Signs You Aren’t Budgeting Enough for IT

Generally, we like to make the argument that nothing about your small business is too small. We do say it a lot in relation to cybersecurity — no size of business is immune. Yet, there is the chance your IT budget is too small. Consider these indicators that you might need to invest more in your IT. Every business wants to be cost-conscious. Saving...
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Quick Tip No. 57

Software updates are important because they often include critical patches to security holes. Many harmful malware attacks we see take advantage of software vulnerabilities in common applications, like operating systems and browsers.

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That’s So 2010: Why Upgrade Your Office Software

Are you still using Office 2010? It may have served you well over the past decade, but this software reached its end of life in 2020. It’s time to upgrade. Here’s why and what to consider.

Software has a typical life span, after which the manufacturer turns its resources to supporting a more recent release. Support for Office 2010 ended on October 13, 2020. Microsoft no longer provides tech support, or bug or security fixes. That means there’s no protection from harmful viruses, spyware, or other malicious software. The software won’t be updated, and there’s no more phone or chat support if you run into trouble.

Cybercriminals know that Office 2010 users are on their own. They’re on the lookout for businesses relying on this legacy software. Without updates, you risk opening a document designed to leverage an unpatched exploit.

What can you do?

Move your business computers to one of the more modern Microsoft software offerings. You can choose to upgrade to the latest version of Office as a one-time purchase, or buy a Microsoft 365 subscription to the latest features, security updates, and other improvements.

The currently available version of Office, Office 2019, is available for PC or Mac. You can install Office only on one device, and you’ll get support and fixes during its lifecycle period only. New features aren’t offered.

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“So Slow!” Is it your Computer or your Internet Connection?

“Why is this
computer running so slow?” It’s a common complaint. The question is whether
it’s your computer or your internet connection.

You may feel your computer is moving at a snail’s pace, but it used to be cheetah-fast! You’re going to want to identify and address the issue to get back up to speed. Yet it’s hard to know whether to blame your computer or the internet connection, especially now that so many computer applications rely on internet connectivity.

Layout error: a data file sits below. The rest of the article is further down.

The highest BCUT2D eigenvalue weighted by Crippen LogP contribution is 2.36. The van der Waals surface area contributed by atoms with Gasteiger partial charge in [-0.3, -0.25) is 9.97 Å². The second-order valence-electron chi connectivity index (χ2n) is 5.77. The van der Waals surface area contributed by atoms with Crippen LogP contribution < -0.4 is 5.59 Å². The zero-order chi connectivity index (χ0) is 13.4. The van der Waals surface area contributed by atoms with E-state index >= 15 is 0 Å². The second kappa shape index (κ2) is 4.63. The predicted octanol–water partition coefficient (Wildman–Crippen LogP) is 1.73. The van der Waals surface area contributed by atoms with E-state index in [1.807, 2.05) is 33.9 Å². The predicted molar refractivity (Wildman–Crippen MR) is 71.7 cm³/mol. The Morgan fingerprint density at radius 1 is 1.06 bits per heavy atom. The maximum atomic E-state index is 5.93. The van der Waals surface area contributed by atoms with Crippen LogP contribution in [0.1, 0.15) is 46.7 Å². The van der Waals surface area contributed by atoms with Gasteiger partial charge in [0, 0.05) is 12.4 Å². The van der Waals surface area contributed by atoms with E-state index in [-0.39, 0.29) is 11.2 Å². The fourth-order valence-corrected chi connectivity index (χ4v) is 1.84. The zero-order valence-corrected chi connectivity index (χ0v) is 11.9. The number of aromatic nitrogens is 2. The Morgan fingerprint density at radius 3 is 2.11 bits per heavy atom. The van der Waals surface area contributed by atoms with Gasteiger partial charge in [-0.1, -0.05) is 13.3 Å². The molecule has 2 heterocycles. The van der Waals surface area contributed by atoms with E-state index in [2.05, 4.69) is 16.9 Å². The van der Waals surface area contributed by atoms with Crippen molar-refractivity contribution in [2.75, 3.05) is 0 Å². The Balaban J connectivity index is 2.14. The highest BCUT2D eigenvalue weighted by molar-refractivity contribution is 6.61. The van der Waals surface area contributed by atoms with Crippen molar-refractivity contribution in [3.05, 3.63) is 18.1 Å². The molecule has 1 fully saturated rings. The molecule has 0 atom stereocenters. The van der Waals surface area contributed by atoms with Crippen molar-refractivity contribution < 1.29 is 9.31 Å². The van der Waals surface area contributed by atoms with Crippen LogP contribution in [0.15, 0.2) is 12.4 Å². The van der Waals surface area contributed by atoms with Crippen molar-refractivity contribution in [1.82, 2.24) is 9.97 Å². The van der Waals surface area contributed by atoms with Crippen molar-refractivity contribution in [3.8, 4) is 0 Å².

Why is your laptop so slow?

Is Your Computer the Problem?

So, how do you determine whether it’s your computer or connectivity that’s the problem? If you are having the problem only on one device in a network, you can guess it’s the computer, not the connectivity. Otherwise, think about when you are having slow woes.

If you notice
programs are taking longer to load up, your computer may not be up to the task.
Running large applications such as Adobe Photoshop, Microsoft Office, or some
accounting packages can cause slowdowns. The hardware may be overwhelmed. You
may not have enough available storage space. Sometimes your computer’s parts
are simply too old and not fast enough.

Even a new
computer could be the problem if it’s an inexpensive one. Or perhaps you didn’t
get enough random access memory (RAM). Your computer needs RAM to run
applications or games; it’s the short-term memory of the computer. This is
where the computer loads all the things it thinks it might need soon so that it
can process them quickly. Without enough available RAM, the computer has to
work harder (and slower) to get the results you want.

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Security Patches — The Better Way to Update

Updates often come at the worst moment. You go to shut down your laptop
to rush to a meeting, and you get a “Windows is updating. Do not power off”
message. Argh!

Or you leave your desktop to go to a meeting and come back to find your
computer has restarted in your absence. Those unexpected bug fixes and
performance improvements lost you all your unsaved work.

You know updates are important. They help patch security flaws. These
are the vulnerabilities that hackers love to exploit. Updating helps you keep
business documents and data safe. Software updates can also add new, useful
features and remove outdated ones. Plus, keeping software and systems up to
date is good cyber citizenship. Security patches protect from attacks that
could also impact employees, customers, and partners.

Updating is a pain but oh so important

The WannaCry ransomware attacked hundreds of thousands of computers in
more than 150 countries. Among those infected were the UK National Health
Service, FedEx, Telefonica, the Russian Interior Ministry, and more, all
because people (and companies) weren’t keeping their computers updated. The
later Petya ransomware preyed on the same vulnerabilities, despite the
publicity around WannaCry and Microsoft having already released a patch.

Still, people don’t bother updating. According to a Skype survey, 40%
of respondents didn’t update their machines when prompted, almost 25% required
a second prompt. Nearly 45% worried that installing the update would weaken
their computer’s security.

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